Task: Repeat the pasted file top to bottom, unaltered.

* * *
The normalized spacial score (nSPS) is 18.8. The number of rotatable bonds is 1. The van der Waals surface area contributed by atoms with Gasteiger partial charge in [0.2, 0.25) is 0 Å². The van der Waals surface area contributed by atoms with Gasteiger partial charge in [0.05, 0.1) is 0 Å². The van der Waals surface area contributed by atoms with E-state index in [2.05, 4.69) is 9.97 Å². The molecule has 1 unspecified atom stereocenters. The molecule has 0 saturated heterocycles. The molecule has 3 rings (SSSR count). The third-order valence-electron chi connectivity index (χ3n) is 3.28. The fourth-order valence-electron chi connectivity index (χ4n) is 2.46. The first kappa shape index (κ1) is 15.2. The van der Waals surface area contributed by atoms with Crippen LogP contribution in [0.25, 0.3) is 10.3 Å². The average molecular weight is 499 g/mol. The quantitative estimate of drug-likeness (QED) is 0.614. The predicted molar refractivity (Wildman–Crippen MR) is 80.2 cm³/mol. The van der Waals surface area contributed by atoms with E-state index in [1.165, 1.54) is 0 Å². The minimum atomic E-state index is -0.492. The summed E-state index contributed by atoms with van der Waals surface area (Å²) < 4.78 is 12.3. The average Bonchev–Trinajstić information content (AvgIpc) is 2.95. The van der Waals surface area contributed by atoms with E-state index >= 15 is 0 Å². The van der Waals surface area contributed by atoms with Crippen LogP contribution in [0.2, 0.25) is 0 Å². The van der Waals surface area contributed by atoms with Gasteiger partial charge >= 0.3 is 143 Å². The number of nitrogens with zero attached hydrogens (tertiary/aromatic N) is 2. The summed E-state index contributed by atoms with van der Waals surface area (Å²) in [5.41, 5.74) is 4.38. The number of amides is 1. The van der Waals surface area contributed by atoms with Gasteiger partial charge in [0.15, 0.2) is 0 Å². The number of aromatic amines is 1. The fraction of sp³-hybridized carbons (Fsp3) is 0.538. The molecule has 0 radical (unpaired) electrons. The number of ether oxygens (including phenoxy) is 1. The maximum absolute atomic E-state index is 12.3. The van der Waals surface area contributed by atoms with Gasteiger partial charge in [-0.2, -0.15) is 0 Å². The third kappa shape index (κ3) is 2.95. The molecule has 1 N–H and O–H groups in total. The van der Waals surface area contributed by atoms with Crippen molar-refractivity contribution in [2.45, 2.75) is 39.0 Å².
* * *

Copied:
The normalized spacial score (nSPS) is 18.8. The number of rotatable bonds is 1. The van der Waals surface area contributed by atoms with Gasteiger partial charge in [0.2, 0.25) is 0 Å². The van der Waals surface area contributed by atoms with Gasteiger partial charge in [0.05, 0.1) is 0 Å². The van der Waals surface area contributed by atoms with E-state index in [2.05, 4.69) is 9.97 Å². The molecule has 1 unspecified atom stereocenters. The molecule has 0 saturated heterocycles. The molecule has 3 rings (SSSR count). The third-order valence-electron chi connectivity index (χ3n) is 3.28. The fourth-order valence-electron chi connectivity index (χ4n) is 2.46. The first kappa shape index (κ1) is 15.2. The van der Waals surface area contributed by atoms with Crippen LogP contribution in [0.25, 0.3) is 10.3 Å². The average molecular weight is 499 g/mol. The quantitative estimate of drug-likeness (QED) is 0.614. The predicted molar refractivity (Wildman–Crippen MR) is 80.2 cm³/mol. The van der Waals surface area contributed by atoms with E-state index in [1.165, 1.54) is 0 Å². The minimum atomic E-state index is -0.492. The summed E-state index contributed by atoms with van der Waals surface area (Å²) < 4.78 is 12.3. The average Bonchev–Trinajstić information content (AvgIpc) is 2.95. The van der Waals surface area contributed by atoms with E-state index >= 15 is 0 Å². The van der Waals surface area contributed by atoms with Crippen LogP contribution in [0.2, 0.25) is 0 Å². The van der Waals surface area contributed by atoms with Gasteiger partial charge >= 0.3 is 143 Å². The number of nitrogens with zero attached hydrogens (tertiary/aromatic N) is 2. The summed E-state index contributed by atoms with van der Waals surface area (Å²) in [5.41, 5.74) is 4.38. The number of amides is 1. The van der Waals surface area contributed by atoms with Gasteiger partial charge in [0.15, 0.2) is 0 Å². The number of aromatic amines is 1. The fraction of sp³-hybridized carbons (Fsp3) is 0.538. The molecule has 0 radical (unpaired) electrons. The number of ether oxygens (including phenoxy) is 1. The maximum absolute atomic E-state index is 12.3. The van der Waals surface area contributed by atoms with Gasteiger partial charge in [-0.2, -0.15) is 0 Å². The third kappa shape index (κ3) is 2.95. The molecule has 1 N–H and O–H groups in total. The van der Waals surface area contributed by atoms with Crippen molar-refractivity contribution in [2.45, 2.75) is 39.0 Å².